Road trip to Tehran provides inspiration for movie maker

Published September 26th, 2012 - 01:39 GMT
“The Mourning” by Morteza Farshbaf will be screening on Tuesday, 25th September at 7-30pm.
“The Mourning” by Morteza Farshbaf will be screening on Tuesday, 25th September at 7-30pm.

Stories can come from anywhere. For Iranian director Morteza Farshbaf, it came during a journey from Tehran to north Iran with his brother to visit their mother.

“We were on the road, talking and chatting when we suddenly went through a tunnel and everything went dark and we just stopped talking. That’s when the story came to me,” he explains. “I thought to myself, if people need the light to talk to each other and to see each other, what happens when they go into the dark? The environment forces them to think, it changes perspectives.”

Farshbaf’s film, Mourning, is one of three films screening at the Dubai International Film Festival’s monthly showcase of films from around the world called Film Buzz at The Pavilion Downtown Dubai.

All in Farsi, this month’s programme, called ‘Focus on Iran’, also includes Sa’adat-Abad (Felicity-Land) by Mazier Miri and Chiz-Haie Hast Keh Nemidani (There are things you don’t know) by Fardin Saheb Zamani.

A road film, Mourning follows the journey of young boy, who, along with his hearing-impaired uncle and aunt go in search of his parents and come face-to-face with complicated family relationships and emotions.

Expanded from a short he wrote with a friend called “The Wind Blows Wherever It Wants,” while training with legendary Iranian filmmaker Abbas Kiarostami, Farshbaf says it wasn’t easy getting his debut feature film off the ground.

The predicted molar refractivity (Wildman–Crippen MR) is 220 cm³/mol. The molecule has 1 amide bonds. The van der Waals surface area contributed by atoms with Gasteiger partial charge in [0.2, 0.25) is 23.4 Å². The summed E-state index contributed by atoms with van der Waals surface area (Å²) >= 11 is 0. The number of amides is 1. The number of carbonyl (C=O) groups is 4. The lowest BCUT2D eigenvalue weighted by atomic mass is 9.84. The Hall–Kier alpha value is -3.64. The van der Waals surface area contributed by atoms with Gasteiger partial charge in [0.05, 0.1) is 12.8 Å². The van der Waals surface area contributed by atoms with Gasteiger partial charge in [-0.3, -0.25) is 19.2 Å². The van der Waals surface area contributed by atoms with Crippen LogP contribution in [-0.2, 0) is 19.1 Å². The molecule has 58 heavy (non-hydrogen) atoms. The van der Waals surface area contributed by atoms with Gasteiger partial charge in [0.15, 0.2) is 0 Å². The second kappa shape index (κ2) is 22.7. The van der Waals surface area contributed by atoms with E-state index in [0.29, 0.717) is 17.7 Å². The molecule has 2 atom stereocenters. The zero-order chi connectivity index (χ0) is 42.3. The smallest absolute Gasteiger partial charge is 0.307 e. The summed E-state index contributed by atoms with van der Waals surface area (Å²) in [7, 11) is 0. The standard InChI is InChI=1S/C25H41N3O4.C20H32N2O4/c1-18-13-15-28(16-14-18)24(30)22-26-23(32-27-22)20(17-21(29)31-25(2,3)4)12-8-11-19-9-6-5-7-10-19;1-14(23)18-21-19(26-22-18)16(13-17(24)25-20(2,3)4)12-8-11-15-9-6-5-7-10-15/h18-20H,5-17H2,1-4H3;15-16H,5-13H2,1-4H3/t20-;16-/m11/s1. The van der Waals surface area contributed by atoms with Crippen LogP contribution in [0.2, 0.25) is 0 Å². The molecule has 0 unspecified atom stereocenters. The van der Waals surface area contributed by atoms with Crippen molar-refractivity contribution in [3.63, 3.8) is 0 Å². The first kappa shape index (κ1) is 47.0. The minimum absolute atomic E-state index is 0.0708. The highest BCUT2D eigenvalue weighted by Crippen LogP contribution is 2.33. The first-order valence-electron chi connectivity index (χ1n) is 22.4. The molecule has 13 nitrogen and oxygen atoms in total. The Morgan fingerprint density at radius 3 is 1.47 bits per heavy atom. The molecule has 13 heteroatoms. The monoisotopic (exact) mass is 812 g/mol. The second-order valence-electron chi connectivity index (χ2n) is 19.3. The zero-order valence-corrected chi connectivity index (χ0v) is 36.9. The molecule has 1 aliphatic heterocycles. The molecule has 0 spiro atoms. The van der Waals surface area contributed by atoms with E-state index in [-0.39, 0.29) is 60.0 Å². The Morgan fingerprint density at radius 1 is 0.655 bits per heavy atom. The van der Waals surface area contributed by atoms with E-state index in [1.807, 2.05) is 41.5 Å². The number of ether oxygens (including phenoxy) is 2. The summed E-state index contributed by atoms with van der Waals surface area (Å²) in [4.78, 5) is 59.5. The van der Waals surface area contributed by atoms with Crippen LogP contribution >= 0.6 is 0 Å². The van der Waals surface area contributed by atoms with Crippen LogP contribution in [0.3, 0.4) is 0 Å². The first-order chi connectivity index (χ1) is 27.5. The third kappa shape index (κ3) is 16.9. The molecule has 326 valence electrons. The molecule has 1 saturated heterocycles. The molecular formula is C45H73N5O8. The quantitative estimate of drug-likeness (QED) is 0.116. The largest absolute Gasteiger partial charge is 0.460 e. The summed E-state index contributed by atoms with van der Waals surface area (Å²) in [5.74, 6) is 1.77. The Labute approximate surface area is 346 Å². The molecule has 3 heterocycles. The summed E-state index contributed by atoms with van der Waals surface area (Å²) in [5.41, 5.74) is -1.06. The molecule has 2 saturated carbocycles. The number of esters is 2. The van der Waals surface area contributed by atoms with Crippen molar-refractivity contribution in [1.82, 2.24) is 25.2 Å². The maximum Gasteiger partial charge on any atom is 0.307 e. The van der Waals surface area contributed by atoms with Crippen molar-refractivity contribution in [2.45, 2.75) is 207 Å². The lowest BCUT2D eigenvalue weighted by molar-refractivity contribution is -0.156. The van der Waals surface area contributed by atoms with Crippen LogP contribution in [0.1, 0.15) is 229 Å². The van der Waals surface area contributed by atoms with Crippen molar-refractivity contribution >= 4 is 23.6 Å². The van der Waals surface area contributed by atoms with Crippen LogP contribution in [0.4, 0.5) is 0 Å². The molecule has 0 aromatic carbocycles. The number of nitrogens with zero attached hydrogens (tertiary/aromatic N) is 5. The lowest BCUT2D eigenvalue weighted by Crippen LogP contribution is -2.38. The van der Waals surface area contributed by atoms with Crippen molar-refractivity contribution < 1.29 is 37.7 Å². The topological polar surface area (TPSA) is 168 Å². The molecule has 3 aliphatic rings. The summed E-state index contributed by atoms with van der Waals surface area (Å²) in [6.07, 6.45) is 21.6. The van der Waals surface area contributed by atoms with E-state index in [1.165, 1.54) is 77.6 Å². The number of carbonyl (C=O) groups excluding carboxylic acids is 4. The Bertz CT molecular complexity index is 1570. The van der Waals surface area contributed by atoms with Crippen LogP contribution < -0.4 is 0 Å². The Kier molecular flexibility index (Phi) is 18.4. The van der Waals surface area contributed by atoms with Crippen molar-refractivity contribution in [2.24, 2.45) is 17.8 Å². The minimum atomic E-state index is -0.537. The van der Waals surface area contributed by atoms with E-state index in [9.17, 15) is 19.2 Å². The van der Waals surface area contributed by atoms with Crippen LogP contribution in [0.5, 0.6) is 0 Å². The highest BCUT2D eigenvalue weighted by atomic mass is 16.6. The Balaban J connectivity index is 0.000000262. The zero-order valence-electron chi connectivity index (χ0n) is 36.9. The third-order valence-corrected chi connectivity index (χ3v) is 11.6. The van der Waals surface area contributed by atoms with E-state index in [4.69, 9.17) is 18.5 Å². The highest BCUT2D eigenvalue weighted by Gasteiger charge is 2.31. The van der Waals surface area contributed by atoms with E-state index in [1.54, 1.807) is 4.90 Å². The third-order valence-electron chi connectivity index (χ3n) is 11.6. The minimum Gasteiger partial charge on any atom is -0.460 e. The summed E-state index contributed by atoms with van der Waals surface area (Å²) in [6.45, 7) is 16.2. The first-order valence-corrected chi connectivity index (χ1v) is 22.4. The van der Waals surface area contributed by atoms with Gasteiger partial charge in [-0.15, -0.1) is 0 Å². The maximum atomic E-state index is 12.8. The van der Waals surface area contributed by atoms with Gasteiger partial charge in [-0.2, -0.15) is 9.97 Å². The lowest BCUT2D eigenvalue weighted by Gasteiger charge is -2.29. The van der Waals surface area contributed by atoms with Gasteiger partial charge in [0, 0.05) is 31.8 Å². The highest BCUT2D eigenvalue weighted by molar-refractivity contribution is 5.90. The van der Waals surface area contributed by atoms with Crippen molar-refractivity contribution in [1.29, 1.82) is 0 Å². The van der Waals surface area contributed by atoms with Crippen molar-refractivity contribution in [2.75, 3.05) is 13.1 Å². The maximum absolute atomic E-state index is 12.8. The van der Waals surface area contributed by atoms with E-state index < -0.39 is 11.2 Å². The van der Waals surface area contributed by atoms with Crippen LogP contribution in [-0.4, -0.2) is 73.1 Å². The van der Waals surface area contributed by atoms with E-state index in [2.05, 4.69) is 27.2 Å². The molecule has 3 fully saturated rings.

“Producers told me it would be suicide to put money into it. They just didn’t get the story. So I went to family and friends and raised about $25,000 and filmed it in two months. The cast is entirely made of up non-professional actors and the crew did it all for free,” he says.

Mourning has already won the Best Film and Best Director at the Busan International Film Festival in South Korea and has been nominated in various categories at the Tokyo International Film Festival and the London International Film Festival.

Despite its dark theme, Farshbaf, 27, says he insisted on filming his black comedy during spring, juxtaposing the story’s premise to the country’s beautiful landscape.

“I loved the contrast. For me it’s a way of saying that despite darkness and hopelessness, after all, maybe everything can be fine. It is about hope… that things can be better… for a brighter future.”

While he is working on his next project, another thing Farshbaf is hopeful for, is for Mourning to eventually be given the green light in his country.

“I live in hope,” he says, smiling.

Don’t miss it

Film Buzz’ Focus on Iran kicks off on Monday at The Pavilion Downtown Dubai with Sa’adat-Abad (Felicity-Land) at 8pm, Mourning on Tuesday at 7:30pm and Chiz-Haie Hast Keh Nemidani (There are things you don’t know) on Wednesday at 7:30pm. Entry is free to all the screenings. For more information, go to pavilion.ae and dubaifilmfest.com


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